Hellosie, it’s Maisie. I’m achingly trendy and lashed with lipstick, and yes a lesbian.


Everyone knows that lesbians are ugly. Because they tend not to dress for male approval, often rejecting makeup, high heels and other trappings of femininity, lesbians could be considered aesthetically unacceptable by both men and other women.

There are exceptions, of course, such as those who provide girl-on-girl porn excitement to men, sharing their huge toy, where every single lesbian is skinny, achingly trendy and lashed with lipstick. But, as a general rule, the public image of a lesbian is not attractive. After all, if we were not grotesque, some man would desire us, and we need not seek sad but necessary consolation with each other.

I have been told: “No wonder you are a lesbian. No man would have you” (paradoxically, usually after some drunken creep has tried to pick me up) so many times I have it on a T-shirt. But anti-lesbianism is a ruse to keep all women in our place. Misogyny and homophobia go hand in hand. Those who fear lesbians do so because we do not conform to the required gender role that renders us passive to men.

Lesbian is synonymous with “man-hater” for the simple reason that we reject men sexually. Loads of young women could tell the story of how it tends to go if they reject the advances of a belligerent young man. The word “slag” is followed by “lesbian” because – let’s face it – batting for the other side is the only feasible explanation for not wanting to shag some drunken Neanderthal.

Words “bisexual” and “lesbian” are factual and not normally to be understood as pejorative by a reasonable person. I really laughed at this. The word “lesbian” is so stigmatised that there are plenty of lesbians themselves who are terrified to use it, preferring the term “gay women”. There are barely any out lesbians in the media, certainly compared with the number of gay men, and the word is used in schools and elsewhere as a serious insult.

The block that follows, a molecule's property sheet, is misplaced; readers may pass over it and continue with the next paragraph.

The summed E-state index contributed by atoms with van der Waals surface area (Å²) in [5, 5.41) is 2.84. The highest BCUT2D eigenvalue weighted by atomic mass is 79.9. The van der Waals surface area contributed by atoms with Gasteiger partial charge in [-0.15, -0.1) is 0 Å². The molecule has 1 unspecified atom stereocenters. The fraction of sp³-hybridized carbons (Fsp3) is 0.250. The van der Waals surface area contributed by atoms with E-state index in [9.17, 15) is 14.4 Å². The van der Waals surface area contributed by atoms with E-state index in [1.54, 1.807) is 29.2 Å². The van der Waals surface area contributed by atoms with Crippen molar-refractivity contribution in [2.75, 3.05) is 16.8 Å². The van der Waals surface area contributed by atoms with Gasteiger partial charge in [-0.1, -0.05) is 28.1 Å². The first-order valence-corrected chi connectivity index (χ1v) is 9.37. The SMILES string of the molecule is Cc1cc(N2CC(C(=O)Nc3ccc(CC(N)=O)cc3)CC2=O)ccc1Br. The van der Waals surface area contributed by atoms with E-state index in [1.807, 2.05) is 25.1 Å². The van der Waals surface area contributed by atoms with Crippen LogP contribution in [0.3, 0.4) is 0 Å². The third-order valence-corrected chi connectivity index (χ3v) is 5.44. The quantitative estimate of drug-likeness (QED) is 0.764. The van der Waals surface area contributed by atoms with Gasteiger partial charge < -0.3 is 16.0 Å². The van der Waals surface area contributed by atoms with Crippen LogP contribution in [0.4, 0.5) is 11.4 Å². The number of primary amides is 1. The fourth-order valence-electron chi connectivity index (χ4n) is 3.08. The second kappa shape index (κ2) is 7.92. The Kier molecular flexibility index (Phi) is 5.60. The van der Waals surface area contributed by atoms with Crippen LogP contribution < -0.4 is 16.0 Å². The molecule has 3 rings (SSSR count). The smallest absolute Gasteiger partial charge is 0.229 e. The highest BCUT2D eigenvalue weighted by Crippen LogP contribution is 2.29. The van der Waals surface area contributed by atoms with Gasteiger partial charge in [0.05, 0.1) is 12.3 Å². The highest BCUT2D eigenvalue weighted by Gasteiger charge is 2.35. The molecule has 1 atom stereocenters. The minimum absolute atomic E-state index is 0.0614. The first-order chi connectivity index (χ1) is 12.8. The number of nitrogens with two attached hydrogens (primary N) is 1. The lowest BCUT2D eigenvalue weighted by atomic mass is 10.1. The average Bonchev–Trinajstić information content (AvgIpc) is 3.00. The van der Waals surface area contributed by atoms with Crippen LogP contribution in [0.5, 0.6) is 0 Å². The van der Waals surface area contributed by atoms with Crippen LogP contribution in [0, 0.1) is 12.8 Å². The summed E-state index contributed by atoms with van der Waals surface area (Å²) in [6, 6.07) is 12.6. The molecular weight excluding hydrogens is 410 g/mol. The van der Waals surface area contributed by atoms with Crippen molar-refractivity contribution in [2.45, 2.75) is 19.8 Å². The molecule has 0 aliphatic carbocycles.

More than 20 years ago, Channel 4 broadcast a magazine-style programme that focused on a range of gay and lesbian issues, and was followed, in 1995, by Dyke TV, a mixed season of films, documentaries, and other lesbian-themed programming.

But where are the role models today? Gay men are everywhere, it is much easier for men to be out than it is for women, because men have so much more power in the world just by dint of being male.

And lesbians often consider their sexuality such a barrier to success at work that they hide it. This all serves as a warning to all women and girls that we have to toe the line – be properly feminine and subservient to men, and if we are to dabble in lesbianism then at least have the courtesy to look like a male fantasy of one.

I say fuck that.


Author: somegirlsareimmunetogoodadvice

If you can’t focus you’ll always fail. At 13 I understood reading is a wonderful way to educate your mind to create a powerful force of will. I think there is a lot to say for empowering everyone. Right now. List the things you know you should do for yourself and put actionable steps in place to ensure that you achieve them. Whether you aim to get a promotion at work or set up your very own business, these ideas will only remain dreams until you plan out how you are going to reach them by writing down realistic steps towards hitting your goals. If you can’t focus you’ll always fail.

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